What's the lifetime prevalence of Bipolar I?
.4% to 1.6%
What's the combined Bipolar I and II lifetime prevalence?
What's the lifetime prevalence for major depression?
What's the gender split in bipolar?
Equally distributed between men and women. Compared to unipolar, which has a 2:1 female:male
Is rapid mood cycling more common in men or women?
What's the peak onset period for bipolar disorders?
Between 15 and 25
How common is bipolar in children?
Rare before 12 years.
How many cycles of mania & depression does a bipolar individual usually have in a lifetime?
What percentage of individuals with bipolar have recurrent episodes?
40% relapse one year after treatment
60% within two years
73% within five years
What drug can be used to protect from relapse?
Lithium protects 25-50% from relapse – but issues with medication tolerance and compliance.
How does bipolar cycle length (onset of one episode to the next) change across lifetime?
1st-2nd – approx 36 months
2nd-3rd – approx 24 months
3rd- nth – approx 12 month
After 3-5 episodes, rate plateaus
What proportion of the time do individuals spent depressed/manic in bipolar I and II?
Bipolar I: 32% of time depressed; 9% manic
Bipolar II: 50% of time depressed; 1% hypomanic
What is the median length of episodes in bipolar disorders?
Depression: 15 weeks
Manic: 7 weeks
Hypomanic: 3 weeks
What percentage of sufferers have 4 or more episodes per year (rapid cycling)?
What is the rate of comorbidity between bipolar and anxiety disorders?
What percentage of bipolar sufferers have substance abuse disorders?
What 4 negative consequences are associated with ANXIOUS bipolar sufferers?
1. More suicide attempts
2. More alcohol use
3. Poorer response to Lithium
4. Longer time to remission
What percentage of people with bipolar attempt (and complete) suicide?
25-50% at least once - more common among bipolar II sufferers (more depressive episodes). 11%-19% complete suicide.
Do suicides occur in manic or depressive phases of bipolar?
What factors are associated with poorer outcomes for bipolar sufferers?
- Delay in seeking treatment
- Medication non-compliance
- Presence of psychotic symptoms
- Alcohol and drug use
- Comorbid PD
- Impaired family interactions
- Limited social support
What is lifetime risk of bipolar for family members of those with the disorder?
6-9%, compared to less than 1% in general population.
Data from twin studies suggest that bipolar has a heritability rate of ___?
If bipolar is untreated, the risk of suicide increases by what factor?
30 times. Against 6 times if treated.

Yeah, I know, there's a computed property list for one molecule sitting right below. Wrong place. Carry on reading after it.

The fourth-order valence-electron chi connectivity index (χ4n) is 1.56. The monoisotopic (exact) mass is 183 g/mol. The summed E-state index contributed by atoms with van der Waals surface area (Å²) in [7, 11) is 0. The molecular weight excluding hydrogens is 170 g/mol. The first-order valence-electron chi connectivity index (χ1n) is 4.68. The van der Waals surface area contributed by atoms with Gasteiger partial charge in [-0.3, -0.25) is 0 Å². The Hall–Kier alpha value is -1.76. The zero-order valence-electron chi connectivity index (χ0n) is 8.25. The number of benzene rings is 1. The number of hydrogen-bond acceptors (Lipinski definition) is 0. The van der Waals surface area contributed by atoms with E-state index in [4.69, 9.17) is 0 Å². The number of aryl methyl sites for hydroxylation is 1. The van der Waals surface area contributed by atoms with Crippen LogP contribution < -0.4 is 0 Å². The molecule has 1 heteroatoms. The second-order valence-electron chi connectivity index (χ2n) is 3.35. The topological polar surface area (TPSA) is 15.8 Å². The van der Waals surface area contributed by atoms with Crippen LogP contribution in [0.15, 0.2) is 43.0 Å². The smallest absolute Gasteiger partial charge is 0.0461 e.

Manic episodes are more likely to be preceded by life events involving what 2 stressors?
1. Disruption to routines and sleep-wake cycles
2. Excessive focus on goal attainment
Manic episodes are more likely to be preceded by life events involving what?
Low social support and low self-esteem.
How could a cognitive diathesis stress model account for bipolar?
A negative cognitive style increases vulnerability to manic and depressive episodes when paired with stressful events.
How might mania and self-esteem be related?
Mania may be a defense to counter the negative thoughts and feelings relating to low self-esteem. This is bullshit.
What temperamental factors are associated with bipolar?
Perfectionism and interpersonal sensitivity.
What is the first-line treatment for bipolar?
What kinds of medication are recommended for bipolar?
- Lithium as a mood stabiliser
- Antipsychotics (Risperidone) for psychotic symptoms
- Benzos and anti-convulsants for control of agitation. Valproate especially useful for rapid cycling and impulsivity.
Are normal antidepressants effective?
Can be used at low doses, but must be combined with mood stabiliser to prevent risk of switching depression to mania.
When and by whom was Lithium discovered as a psychiatric treatment?
By John Cade in the 1940s.
What percentage of patients relapse within 5 months of ceasing Lithium?
When is ECT used for bipolar?
When medication isn't viable, such as during pregnancy. Effective for both mania and depression.
What is psychotherapy used for in bipolar?
Counter desire to maintain manic symptoms
Psychoeducation about disorder
- identifying warning signs
- strategies to cope with stressors
- need to maintain regular routines
What evidence is there for the effectiveness of psychoeducation?
Perry et al. (1999) compared 12 sessions of psychoeducation with a waitlist control.
Relapse after 17 weeks for control group; 65 weeks for treatment group.
Evidence for what 5 psychotherapies has been found for bipolar?
2. CBT - e.g. challenging beliefs in mania
3. Interpersonal and social rhythm therapy - e.g. reduce disruption to routines
4. Family therapy
5. Relapse prevention
What four key factors for risk of relapse were identified by Sorenson et al. (2007)?
- Biological vulnerability
- Medication non-adherence
- Dysfunctional attitudes and beliefs
- Disrupted routines